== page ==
Colonel Sanders is a very persuasive man. After all, he got a gazillion people to eat his fried chicken. Now this larger-than-life figure is convincing people he’s not really dead. And not just any people, but the leaders of the United Nation. An impostor sporting the colonel’s trademark white suit, black western string tie, snow-white goatee and horned-rimmed glasses infiltrated the UN building in New York and gained an audience with General Assembly president Ali Treki, who we can only presume is a huge Original Recipe fan. At first we thought the man was a deranged lunatic (the fake colonel, not the General Assembly president). But then we learned the stunt was orchestrated by KFC as part of its Grilled Nation ad campaign. It seems the chicken franchise has been writing letters to the UN to recognize “Grilled Nation” as a member state. The UN wasn’t amused. Rumor has it that the Security Council is now considering sanctions against the fictional Grilled Nation, including a ban on all poultry products.
Bye bye Big Mac. The people of Iceland lined up by the thousands last week to get their final taste of McDonald’s. The burger franchise is shutting all three of its locations in Iceland as the global financial crisis continues to batter this frozen island nation. Magnus Ogmundsson, who owns the three Mickey D’s franchises, said the collapse of the Icelandic krona was killing his business. He would have had to raise the price of a Big Mac to $6.36, making it the most expensive in the world. The restaurants have been packed since McDonald’s announced it was exiting the country. This isn’t the first major fast-food chain to turn its back on Iceland. Burger King shut down its two franchises at the end of last year due, also due to the economic meltdown.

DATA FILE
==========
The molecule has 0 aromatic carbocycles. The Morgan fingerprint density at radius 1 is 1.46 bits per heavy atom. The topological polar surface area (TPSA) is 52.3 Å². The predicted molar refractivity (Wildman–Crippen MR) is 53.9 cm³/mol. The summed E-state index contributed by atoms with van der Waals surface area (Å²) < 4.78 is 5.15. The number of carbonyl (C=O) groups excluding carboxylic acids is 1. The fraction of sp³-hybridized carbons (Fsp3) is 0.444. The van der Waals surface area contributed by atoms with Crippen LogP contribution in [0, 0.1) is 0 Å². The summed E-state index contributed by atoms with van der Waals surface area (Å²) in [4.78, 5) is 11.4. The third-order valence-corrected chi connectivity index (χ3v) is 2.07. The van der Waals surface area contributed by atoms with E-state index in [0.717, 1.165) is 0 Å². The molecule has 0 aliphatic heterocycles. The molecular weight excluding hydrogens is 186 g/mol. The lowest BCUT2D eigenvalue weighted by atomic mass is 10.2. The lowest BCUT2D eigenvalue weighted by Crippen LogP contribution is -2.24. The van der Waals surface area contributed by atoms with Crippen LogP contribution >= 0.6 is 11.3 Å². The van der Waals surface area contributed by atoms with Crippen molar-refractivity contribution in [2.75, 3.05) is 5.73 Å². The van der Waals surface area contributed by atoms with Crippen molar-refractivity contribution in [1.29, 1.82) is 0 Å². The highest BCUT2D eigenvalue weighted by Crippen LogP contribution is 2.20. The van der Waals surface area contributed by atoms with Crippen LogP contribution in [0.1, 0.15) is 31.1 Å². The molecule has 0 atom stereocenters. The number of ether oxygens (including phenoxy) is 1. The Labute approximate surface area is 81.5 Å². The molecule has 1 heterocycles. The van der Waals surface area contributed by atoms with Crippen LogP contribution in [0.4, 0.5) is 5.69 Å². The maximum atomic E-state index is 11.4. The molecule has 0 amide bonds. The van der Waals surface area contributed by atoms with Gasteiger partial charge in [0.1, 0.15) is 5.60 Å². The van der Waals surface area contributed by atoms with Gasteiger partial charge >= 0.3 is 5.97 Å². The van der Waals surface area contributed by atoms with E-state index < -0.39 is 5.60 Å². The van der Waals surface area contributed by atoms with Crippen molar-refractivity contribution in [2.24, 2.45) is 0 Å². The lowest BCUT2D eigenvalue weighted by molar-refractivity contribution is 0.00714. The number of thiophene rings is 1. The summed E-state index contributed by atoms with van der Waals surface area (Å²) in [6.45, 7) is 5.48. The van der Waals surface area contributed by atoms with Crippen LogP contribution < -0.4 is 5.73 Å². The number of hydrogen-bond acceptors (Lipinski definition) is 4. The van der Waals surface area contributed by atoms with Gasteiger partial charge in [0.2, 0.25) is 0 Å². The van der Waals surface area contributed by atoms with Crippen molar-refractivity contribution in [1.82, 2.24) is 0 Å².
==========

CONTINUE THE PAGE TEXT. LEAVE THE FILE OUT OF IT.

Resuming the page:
World’s most expensive job. Got half a million bucks? If so, you can buy yourself a job at Dunkin’ Donuts. No joke. An exec at the donut colossus will have to pay $500,000 to his former employer for taking the job at Dunkin’. Paul Twohig, a former bigwig at Starbucks Corp., agreed to fork over the dough to settle a lawsuit that accused him of violating a non-competition agreement. Twohig also promised not to reveal any of Starbucks’ trade secrets. Like how to get customers to order in Italian.